Postpartum women experience many physical symptoms such as fatigue, abdominal/pelvic pain, breast complaints, bowel complaints, and urinary frequency or incontinence. McGovern et al1 conducted telephone interviews with new mothers at 5 weeks postpartum and found that women reported an average of 6.2 physical symptoms, with the most common symptoms being fatigue, breast discomfort, and loss of libido.
In addition to the high prevalence of postpartum physical symptoms, mood disturbances are commonly diagnosed at the postpartum visit. Postpartum depression is common, with a prevalence as high as 15%, and is defined by the development of depressive symptoms within 4 weeks of delivery.2 Risk for postpartum depression is routinely screened for with the Edinburgh Postnatal Depression Scale (EPDS), which is a validated 10-question survey administered at postpartum visits.3
Postpartum depression can have significant impacts on both mother and child and has been linked to difficulties in bonding between mother and infant, increased utilization of health resources, negative impacts on infant development, and long-term behavioral and mental health disorders for the child.2,4 While the exact etiology and pathophysiology of postpartum depression are unknown, the hormonal changes that occur in the immediate postpartum period have been postulated as a possible mechanism.2,5,6
Risk factors for postpartum depression include bothersome physical symptoms, as well as trauma from childbirth. Woolhouse et al7 demonstrated that poor physical health and an increasing number of physical problems were associated with a higher risk of experiencing poor mental health in the postpartum period. Urinary incontinence, a specific physical symptom self-reported via questionnaires in 20.7% of women at 4 months postpartum and 19.9% of women at 24 months after delivery,8 has been shown to negatively affect quality of life and be associated with depressive symptoms in nonpregnant populations.
Two studies have shown a correlation with an increased risk of depression and urinary incontinence in the late postpartum period. An analysis of the EDEN Mother-Child Cohort demonstrated an increased incidence of depressive symptoms or use of antidepressant medication at 12 months postpartum in women with urinary incontinence compared with women without incontinence.9 Brown and Lumley10 found women with urinary incontinence at 6 to 7 months postpartum had increased odds of experiencing depression. Whereas most other studies have examined urinary incontinence and depression in middle-aged to elderly women, Hullfish et al11 recently demonstrated a correlation between urinary incontinence and postpartum depression in the immediate postpartum period. Our study aimed to further examine the link between urinary incontinence and postpartum depression using validated questionnaires, with additional focus on physical symptoms and the impact of concurrent antidepressant medication use.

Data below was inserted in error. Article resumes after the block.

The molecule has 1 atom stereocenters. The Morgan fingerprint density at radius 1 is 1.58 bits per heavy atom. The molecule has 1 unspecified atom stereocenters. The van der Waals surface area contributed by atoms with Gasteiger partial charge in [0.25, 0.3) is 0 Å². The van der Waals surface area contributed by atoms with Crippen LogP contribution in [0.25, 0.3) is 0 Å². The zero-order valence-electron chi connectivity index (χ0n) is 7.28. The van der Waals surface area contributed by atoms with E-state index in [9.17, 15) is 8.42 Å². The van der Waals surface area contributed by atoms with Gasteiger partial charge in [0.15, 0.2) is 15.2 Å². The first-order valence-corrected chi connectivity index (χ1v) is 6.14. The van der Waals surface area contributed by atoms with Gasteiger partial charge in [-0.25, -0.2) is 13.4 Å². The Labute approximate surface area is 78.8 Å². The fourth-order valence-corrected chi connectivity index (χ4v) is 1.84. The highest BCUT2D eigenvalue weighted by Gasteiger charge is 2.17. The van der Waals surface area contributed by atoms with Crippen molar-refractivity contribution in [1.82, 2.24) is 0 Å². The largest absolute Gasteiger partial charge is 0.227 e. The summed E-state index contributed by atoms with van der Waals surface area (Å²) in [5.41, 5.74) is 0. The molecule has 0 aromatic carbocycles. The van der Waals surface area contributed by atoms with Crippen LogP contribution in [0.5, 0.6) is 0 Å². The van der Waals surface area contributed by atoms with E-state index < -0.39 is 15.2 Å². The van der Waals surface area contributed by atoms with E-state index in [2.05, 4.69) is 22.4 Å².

MATERIALS AND METHODS
Women who received care in The Ohio State University medical system were recruited to participate in this cross-sectional study at the time of their 6-week postpartum visit from January to July 2016. A sample size calculation was not performed prior to the start of the study. The study design was to recruit as many patients as possible during the 7-month study time frame, and study recruitment was ended with a total of 108 patients in July 2016. Exclusion criteria included women younger than 18 years, fetal or neonatal loss, non-English speakers, and incarcerated patients. All information was collected via anonymous surveys completed during the regularly scheduled postpartum visit. This study was approved by the institutional review board at The Ohio State University.
Demographic data including age, race, marital status, education, payor status, perception of overall health, and number of pregnancies and births were collected. Additional data regarding the details of the birth, prior treatment of depression, and antidepressant medication use were collected. Risk for postpartum depression was evaluated by administration of the EPDS, which is routinely administered as part of the postpartum visit. A score of greater than or equal to 10 on the EPDS, which has a maximum score of 30, indicated that a patient was at increased risk of experiencing postpartum depression.3
The impact of urinary incontinence was assessed through the administration of the short forms of the Urinary Distress Inventory (UDI) and Incontinence Impact Questionnaire (IIQ), which are validated tools to assess the impact of urinary incontinence on quality of life.12 The UDI is composed of 6 questions that ask how much a patient is bothered by a specific urinary/pelvic symptom. The IIQ is composed of 7 questions from 4 different domains (physical activity, travel, social activities, and emotional health). Individual analyses for each IIQ domain were also performed.
The presence or absence of bothersome physical symptoms was assessed through the use of a Postpartum Symptom Inventory (PSI), where patients were asked to grade 20 common physical symptoms on degree of bother on a scale ranging from 0 (never) to 4 (always) (Supplemental Digital Content 1, http://links.lww.com/FPMRS/A59). While the construct validity of the PSI has not yet been evaluated, it was used to approximate the overall degree of physical distress women were experiencing at the time of their postpartum visit. Significant distress for a particular symptom was identified by a score of 3 or 4 for that symptom. Physical symptoms assessed included tiredness or fatigue, insomnia, headache, nausea, heartburn/indigestion, urinary incontinence, increased urinary frequency, fecal incontinence, constipation, hemorrhoids, backache/hip pain, abdominal/pelvic pain, breast pain, vaginal pain, change in sexual drive, pain during intercourse, painful veins (varicose veins), abnormal or persistent vaginal bleeding, vaginal discharges, and hot flashes. A composite score ranging between 0 and 80 was calculated to indicate the severity of bother of postpartum symptoms.